Slam Dunk?/ Politics/Residency
Too many medical students, yet not enough residency slots. Impending doctor shortage, yet “discarding” fully educated doctor grads. Why isn’t the solution to this dilemma a “slam dunk”? Because nothing is ever that simple. There are the “politics” involved that complicate the solution to this deficit.
Is there really going to be a physician shortage, or are the VA, The Affordable Care Act, and some states planning to utilize less expensive physician assistants and nurse practitioners to administer healthcare? Josanne Page of the Cleveland Clinic said, “P.A.s generally make about half a physician salary or less, depending on specialty (an ER doctor makes an average $270,000, an emergency-room P.A. $112,000).” (1)
“ And several states, such as
Is a PA or NP qualified to see patients as effectively as a doctor? A PA curriculum typically requires 1 year of classroom learning and 1 year clinical work. A NP requires a 1-3 year program post graduate after obtaining a nursing degree. Doctor training requires a minimum of 7 years after college. The 3 doctors in my family had 7 years, 10 years, and 11 years of post college training. The further depths of knowledge and medical experience afford a doctor a level of synthesis not attainable with lesser years of study.
A dermatologist I know recommended that a patient obtain a consult regarding a skin ailment, sometimes associated with pancreatic cancer( The patient returned to thank the doctor for the early diagnosis of pancreatic cancer which might have been missed under normal circumstances.) Would a PA have known that correlation?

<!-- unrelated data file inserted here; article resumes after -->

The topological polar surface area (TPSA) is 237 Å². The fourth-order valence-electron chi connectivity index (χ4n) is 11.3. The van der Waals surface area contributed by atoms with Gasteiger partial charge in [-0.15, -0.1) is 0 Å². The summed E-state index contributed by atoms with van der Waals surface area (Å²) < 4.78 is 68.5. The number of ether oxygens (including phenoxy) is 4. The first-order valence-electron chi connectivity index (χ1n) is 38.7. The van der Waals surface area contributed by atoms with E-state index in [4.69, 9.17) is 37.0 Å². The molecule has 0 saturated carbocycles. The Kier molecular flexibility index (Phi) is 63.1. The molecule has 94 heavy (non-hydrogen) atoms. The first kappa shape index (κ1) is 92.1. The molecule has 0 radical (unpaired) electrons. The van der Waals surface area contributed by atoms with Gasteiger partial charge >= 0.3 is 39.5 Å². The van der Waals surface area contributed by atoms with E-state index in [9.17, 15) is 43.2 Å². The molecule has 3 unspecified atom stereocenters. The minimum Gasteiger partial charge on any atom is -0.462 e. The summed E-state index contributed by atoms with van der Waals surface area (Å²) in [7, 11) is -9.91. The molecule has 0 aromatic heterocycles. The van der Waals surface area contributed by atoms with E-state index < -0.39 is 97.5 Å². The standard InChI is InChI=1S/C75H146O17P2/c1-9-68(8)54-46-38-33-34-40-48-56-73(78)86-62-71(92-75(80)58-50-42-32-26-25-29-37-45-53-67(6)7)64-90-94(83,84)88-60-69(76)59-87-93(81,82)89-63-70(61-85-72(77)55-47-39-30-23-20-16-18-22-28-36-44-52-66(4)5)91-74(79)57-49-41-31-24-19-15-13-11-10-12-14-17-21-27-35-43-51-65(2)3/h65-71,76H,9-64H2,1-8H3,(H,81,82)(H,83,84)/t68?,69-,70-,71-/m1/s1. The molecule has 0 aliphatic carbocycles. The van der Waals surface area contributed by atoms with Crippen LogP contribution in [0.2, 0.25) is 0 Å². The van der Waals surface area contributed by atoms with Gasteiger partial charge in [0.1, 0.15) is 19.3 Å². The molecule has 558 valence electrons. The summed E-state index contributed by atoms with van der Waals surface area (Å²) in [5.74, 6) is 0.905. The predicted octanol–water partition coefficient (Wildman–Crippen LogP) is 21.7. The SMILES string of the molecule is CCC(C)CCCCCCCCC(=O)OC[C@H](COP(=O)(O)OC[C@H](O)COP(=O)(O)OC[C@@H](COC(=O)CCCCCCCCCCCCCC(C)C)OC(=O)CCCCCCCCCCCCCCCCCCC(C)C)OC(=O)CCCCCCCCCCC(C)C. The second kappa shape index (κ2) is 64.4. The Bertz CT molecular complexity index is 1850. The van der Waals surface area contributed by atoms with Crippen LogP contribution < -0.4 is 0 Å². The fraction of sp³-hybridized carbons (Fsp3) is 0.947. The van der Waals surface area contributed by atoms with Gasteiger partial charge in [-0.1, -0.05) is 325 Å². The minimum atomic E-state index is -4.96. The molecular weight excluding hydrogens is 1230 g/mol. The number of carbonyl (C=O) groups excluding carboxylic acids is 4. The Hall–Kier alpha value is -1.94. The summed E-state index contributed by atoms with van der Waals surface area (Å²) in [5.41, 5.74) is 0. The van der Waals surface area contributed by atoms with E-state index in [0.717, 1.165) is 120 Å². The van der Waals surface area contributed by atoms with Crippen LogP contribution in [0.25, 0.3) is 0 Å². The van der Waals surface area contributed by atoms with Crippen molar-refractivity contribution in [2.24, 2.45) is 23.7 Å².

An OB/GYN doctor told a patient to obtain further diagnostics for continued lactation after cessation of breast feeding. There is an association with pituitary tumors with uncharacteristic lactation. The patient did end up having a pituitary tumor. Would this have been noticed by a PA? Often, a doctor never enters the room when a PA is seeing a patient.
Ironically, PAs who by “definition” are “supervised” by a doctor, are allowed to work immediately after graduation. A doctor with 4 years of medical school cannot work at all, until obtaining a license upon completion of a residency. They can’t even work as a PA due to the stringent PA licensure rules!